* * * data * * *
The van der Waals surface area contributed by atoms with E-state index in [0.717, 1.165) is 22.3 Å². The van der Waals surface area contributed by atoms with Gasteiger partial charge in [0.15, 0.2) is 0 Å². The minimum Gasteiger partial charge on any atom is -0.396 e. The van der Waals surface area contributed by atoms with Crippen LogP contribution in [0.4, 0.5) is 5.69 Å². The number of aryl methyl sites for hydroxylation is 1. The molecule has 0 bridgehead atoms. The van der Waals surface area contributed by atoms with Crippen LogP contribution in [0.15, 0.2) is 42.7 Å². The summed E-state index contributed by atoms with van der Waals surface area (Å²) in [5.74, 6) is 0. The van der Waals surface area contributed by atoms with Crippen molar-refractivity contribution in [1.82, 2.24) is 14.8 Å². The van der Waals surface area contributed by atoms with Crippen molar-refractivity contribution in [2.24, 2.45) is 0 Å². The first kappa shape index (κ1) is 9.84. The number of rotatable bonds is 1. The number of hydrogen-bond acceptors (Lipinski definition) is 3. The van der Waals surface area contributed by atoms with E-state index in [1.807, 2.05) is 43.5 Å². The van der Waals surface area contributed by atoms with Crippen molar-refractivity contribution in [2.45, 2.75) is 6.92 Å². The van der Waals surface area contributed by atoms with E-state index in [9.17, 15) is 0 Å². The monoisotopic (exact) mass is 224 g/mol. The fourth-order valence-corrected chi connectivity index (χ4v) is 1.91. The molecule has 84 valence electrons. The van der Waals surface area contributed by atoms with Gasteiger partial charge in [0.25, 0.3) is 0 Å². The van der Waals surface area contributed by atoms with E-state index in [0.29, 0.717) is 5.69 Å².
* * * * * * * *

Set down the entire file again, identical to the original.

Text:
The van der Waals surface area contributed by atoms with E-state index in [0.717, 1.165) is 22.3 Å². The van der Waals surface area contributed by atoms with Gasteiger partial charge in [0.15, 0.2) is 0 Å². The minimum Gasteiger partial charge on any atom is -0.396 e. The van der Waals surface area contributed by atoms with Crippen LogP contribution in [0.4, 0.5) is 5.69 Å². The number of aryl methyl sites for hydroxylation is 1. The molecule has 0 bridgehead atoms. The van der Waals surface area contributed by atoms with Crippen LogP contribution in [0.15, 0.2) is 42.7 Å². The summed E-state index contributed by atoms with van der Waals surface area (Å²) in [5.74, 6) is 0. The van der Waals surface area contributed by atoms with Crippen molar-refractivity contribution in [1.82, 2.24) is 14.8 Å². The van der Waals surface area contributed by atoms with Crippen molar-refractivity contribution in [2.24, 2.45) is 0 Å². The first kappa shape index (κ1) is 9.84. The number of rotatable bonds is 1. The number of hydrogen-bond acceptors (Lipinski definition) is 3. The van der Waals surface area contributed by atoms with E-state index in [1.807, 2.05) is 43.5 Å². The van der Waals surface area contributed by atoms with Crippen molar-refractivity contribution in [2.45, 2.75) is 6.92 Å². The van der Waals surface area contributed by atoms with E-state index in [9.17, 15) is 0 Å². The monoisotopic (exact) mass is 224 g/mol. The fourth-order valence-corrected chi connectivity index (χ4v) is 1.91. The molecule has 84 valence electrons. The van der Waals surface area contributed by atoms with Gasteiger partial charge in [0.25, 0.3) is 0 Å². The van der Waals surface area contributed by atoms with E-state index in [0.29, 0.717) is 5.69 Å².